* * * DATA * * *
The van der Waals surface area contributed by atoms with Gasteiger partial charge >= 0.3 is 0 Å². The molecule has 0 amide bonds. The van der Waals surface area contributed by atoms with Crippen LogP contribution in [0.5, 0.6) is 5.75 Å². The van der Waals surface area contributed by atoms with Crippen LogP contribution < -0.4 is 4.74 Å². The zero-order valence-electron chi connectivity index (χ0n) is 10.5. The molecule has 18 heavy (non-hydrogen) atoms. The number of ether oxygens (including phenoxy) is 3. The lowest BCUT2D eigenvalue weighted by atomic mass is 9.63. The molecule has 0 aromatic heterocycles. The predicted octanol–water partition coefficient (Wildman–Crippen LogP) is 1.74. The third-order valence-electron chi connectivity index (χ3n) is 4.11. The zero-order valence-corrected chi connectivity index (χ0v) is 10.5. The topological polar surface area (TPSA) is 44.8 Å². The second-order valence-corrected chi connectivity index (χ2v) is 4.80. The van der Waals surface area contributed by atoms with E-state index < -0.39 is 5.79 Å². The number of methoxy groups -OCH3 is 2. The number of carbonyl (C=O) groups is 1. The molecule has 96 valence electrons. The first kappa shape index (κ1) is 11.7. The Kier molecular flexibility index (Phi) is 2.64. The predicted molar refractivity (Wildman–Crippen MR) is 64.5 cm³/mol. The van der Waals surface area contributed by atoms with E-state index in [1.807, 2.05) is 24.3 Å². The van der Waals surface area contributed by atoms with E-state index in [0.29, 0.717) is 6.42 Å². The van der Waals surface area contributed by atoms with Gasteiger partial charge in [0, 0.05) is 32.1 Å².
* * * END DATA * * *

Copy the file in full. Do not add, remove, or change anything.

The van der Waals surface area contributed by atoms with Gasteiger partial charge >= 0.3 is 0 Å². The molecule has 0 amide bonds. The van der Waals surface area contributed by atoms with Crippen LogP contribution in [0.5, 0.6) is 5.75 Å². The van der Waals surface area contributed by atoms with Crippen LogP contribution < -0.4 is 4.74 Å². The zero-order valence-electron chi connectivity index (χ0n) is 10.5. The molecule has 18 heavy (non-hydrogen) atoms. The number of ether oxygens (including phenoxy) is 3. The lowest BCUT2D eigenvalue weighted by atomic mass is 9.63. The molecule has 0 aromatic heterocycles. The predicted octanol–water partition coefficient (Wildman–Crippen LogP) is 1.74. The third-order valence-electron chi connectivity index (χ3n) is 4.11. The zero-order valence-corrected chi connectivity index (χ0v) is 10.5. The topological polar surface area (TPSA) is 44.8 Å². The second-order valence-corrected chi connectivity index (χ2v) is 4.80. The van der Waals surface area contributed by atoms with E-state index < -0.39 is 5.79 Å². The number of methoxy groups -OCH3 is 2. The number of carbonyl (C=O) groups is 1. The molecule has 96 valence electrons. The first kappa shape index (κ1) is 11.7. The Kier molecular flexibility index (Phi) is 2.64. The predicted molar refractivity (Wildman–Crippen MR) is 64.5 cm³/mol. The van der Waals surface area contributed by atoms with E-state index in [1.807, 2.05) is 24.3 Å². The van der Waals surface area contributed by atoms with E-state index in [0.29, 0.717) is 6.42 Å². The van der Waals surface area contributed by atoms with Gasteiger partial charge in [0, 0.05) is 32.1 Å².